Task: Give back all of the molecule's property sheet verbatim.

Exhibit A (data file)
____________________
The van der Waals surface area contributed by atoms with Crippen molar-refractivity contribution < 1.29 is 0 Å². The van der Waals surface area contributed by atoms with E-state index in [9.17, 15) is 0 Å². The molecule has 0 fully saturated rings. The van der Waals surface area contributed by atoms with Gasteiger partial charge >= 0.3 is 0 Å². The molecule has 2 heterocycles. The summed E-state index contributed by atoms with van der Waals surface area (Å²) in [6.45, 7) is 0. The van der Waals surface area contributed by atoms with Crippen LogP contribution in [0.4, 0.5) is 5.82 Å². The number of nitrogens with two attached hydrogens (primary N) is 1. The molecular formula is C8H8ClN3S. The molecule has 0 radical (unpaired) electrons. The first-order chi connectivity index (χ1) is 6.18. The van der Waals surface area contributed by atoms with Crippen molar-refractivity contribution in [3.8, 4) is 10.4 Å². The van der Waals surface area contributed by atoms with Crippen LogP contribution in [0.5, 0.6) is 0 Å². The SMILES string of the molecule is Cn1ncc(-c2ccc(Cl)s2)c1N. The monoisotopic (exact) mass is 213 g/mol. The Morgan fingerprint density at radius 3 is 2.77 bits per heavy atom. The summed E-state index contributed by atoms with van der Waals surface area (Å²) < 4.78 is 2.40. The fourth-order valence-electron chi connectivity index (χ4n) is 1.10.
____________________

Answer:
The van der Waals surface area contributed by atoms with Crippen molar-refractivity contribution < 1.29 is 0 Å². The van der Waals surface area contributed by atoms with E-state index in [9.17, 15) is 0 Å². The molecule has 0 fully saturated rings. The van der Waals surface area contributed by atoms with Gasteiger partial charge >= 0.3 is 0 Å². The molecule has 2 heterocycles. The summed E-state index contributed by atoms with van der Waals surface area (Å²) in [6.45, 7) is 0. The van der Waals surface area contributed by atoms with Crippen LogP contribution in [0.4, 0.5) is 5.82 Å². The number of nitrogens with two attached hydrogens (primary N) is 1. The molecular formula is C8H8ClN3S. The molecule has 0 radical (unpaired) electrons. The first-order chi connectivity index (χ1) is 6.18. The van der Waals surface area contributed by atoms with Crippen molar-refractivity contribution in [3.8, 4) is 10.4 Å². The van der Waals surface area contributed by atoms with Crippen LogP contribution in [0.5, 0.6) is 0 Å². The SMILES string of the molecule is Cn1ncc(-c2ccc(Cl)s2)c1N. The monoisotopic (exact) mass is 213 g/mol. The Morgan fingerprint density at radius 3 is 2.77 bits per heavy atom. The summed E-state index contributed by atoms with van der Waals surface area (Å²) < 4.78 is 2.40. The fourth-order valence-electron chi connectivity index (χ4n) is 1.10.